When to Go for STD Testing

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STD Testing

Knowing that you have a sexually transmitted disease (STD) can be nerve-wracking. You will feel angry, upset, and embarrassed. However, the best thing you can do when you have an STD is inform your sexual partner or partners to get tested and get treatment. Even though the conversation might not be interesting, a counseling session with your healthcare provider at Oasis Healthcare Service, Inc. might help you know what to do. The good news is that medications can help cure most STDs. Therefore, you can finish your treatment and live your life.      

Which STD tests might you get?

Going for an STD test is crucial in protecting your health, especially if you are sexually active. Your healthcare provider will expect you to be honest about your sexual history. However, if you are not comfortable about sharing your sexual life with your regular doctor, you may attend STD testing clinics that offer confidential testing to their patients. The STD testing recommendations your healthcare provider is likely to recommend include:

  • Adults and adolescents from around 13-64 should test at least once for HIV
  • You should also go for gonorrhea and chlamydia testing every year if below 25 years or above this age and have new or various sex partners.
  • Every pregnant woman should test for hepatitis B and C, syphilis, and HIV early in their pregnancy. Your healthcare provider may also recommend gonorrhea and chlamydia testing earlier in your pregnancy if you are at risk and repeatedly in the course of your pregnancy to protect your health and that of your unborn child.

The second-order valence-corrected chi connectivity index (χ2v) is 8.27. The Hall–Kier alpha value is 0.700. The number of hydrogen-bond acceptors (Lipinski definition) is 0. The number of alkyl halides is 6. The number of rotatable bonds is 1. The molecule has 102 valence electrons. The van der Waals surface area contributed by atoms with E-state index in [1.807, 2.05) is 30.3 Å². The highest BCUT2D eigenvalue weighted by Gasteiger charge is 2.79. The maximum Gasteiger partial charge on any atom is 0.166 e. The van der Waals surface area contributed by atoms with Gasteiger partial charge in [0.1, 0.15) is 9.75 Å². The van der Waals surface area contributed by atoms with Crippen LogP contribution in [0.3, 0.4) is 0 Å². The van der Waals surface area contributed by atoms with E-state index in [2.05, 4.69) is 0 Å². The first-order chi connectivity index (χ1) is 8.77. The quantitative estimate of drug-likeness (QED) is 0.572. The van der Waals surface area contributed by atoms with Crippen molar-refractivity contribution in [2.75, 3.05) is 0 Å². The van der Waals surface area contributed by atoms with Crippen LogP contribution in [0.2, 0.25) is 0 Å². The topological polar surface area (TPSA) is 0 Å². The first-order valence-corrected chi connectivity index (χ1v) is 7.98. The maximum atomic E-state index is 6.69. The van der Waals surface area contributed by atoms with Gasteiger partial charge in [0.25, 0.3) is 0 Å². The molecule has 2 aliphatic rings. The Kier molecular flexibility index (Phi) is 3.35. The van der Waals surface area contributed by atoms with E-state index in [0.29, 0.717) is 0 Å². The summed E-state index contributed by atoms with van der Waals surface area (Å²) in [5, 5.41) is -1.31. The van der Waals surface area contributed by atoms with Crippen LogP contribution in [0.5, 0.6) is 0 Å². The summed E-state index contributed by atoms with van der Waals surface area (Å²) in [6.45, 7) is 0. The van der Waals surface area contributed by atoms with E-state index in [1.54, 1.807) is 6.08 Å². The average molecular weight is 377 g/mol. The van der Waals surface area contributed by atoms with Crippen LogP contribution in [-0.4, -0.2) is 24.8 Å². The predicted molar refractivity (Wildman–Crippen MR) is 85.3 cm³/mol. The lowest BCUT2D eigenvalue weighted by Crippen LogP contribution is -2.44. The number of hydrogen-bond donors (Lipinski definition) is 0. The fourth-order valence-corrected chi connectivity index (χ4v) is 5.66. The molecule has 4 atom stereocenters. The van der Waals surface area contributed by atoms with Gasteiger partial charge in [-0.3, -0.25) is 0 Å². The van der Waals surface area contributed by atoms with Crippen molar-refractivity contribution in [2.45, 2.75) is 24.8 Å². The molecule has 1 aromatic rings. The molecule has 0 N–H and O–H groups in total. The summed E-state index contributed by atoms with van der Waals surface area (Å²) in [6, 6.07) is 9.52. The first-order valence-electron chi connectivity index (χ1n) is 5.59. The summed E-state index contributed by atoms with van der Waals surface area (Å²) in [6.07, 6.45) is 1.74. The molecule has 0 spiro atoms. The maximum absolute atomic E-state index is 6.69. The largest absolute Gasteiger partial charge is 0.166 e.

• Sexually active gays and bisexuals should test at least once annually for chlamydia, gonorrhea, and syphilis. However, the medical professional might recommend frequent testing if you have anonymous or multiple partners. Your doctor may also suggest you test once a year for HIV and at least once annually for hepatitis C if you live with HIV.
  • If you practice unsafe sex or share injections, your healthcare provider may suggest you test for HIV at least once a year. You may also need to consult with your doctor for rectal and throat testing options, especially if you have anal or oral sex.

What happens when you go for STD testing?

An STD test is easy, quick, and not painful. However, before the test, the healthcare provider will help you determine the tests you might need. Testing may include:

  • Cheek swab
  • Urine test 
  • Blood test
  • Physical exam
  • Swabbing fluid samples from your blisters or open sores
  • Swabbing cell samples or discharge from your throat, vagina, penis, cervix, or anus

You should not only go for STD testing when you have symptoms. Some STD signs look alike. Therefore, your healthcare provider might test you for other infections while testing you for STDs.

An STD is not life-threatening. Though sharing your status with your sexual partner or healthcare provider may be challenging, knowing how to manage the infection is vital. Contact your doctor to know how an STD will affect your overall well-being.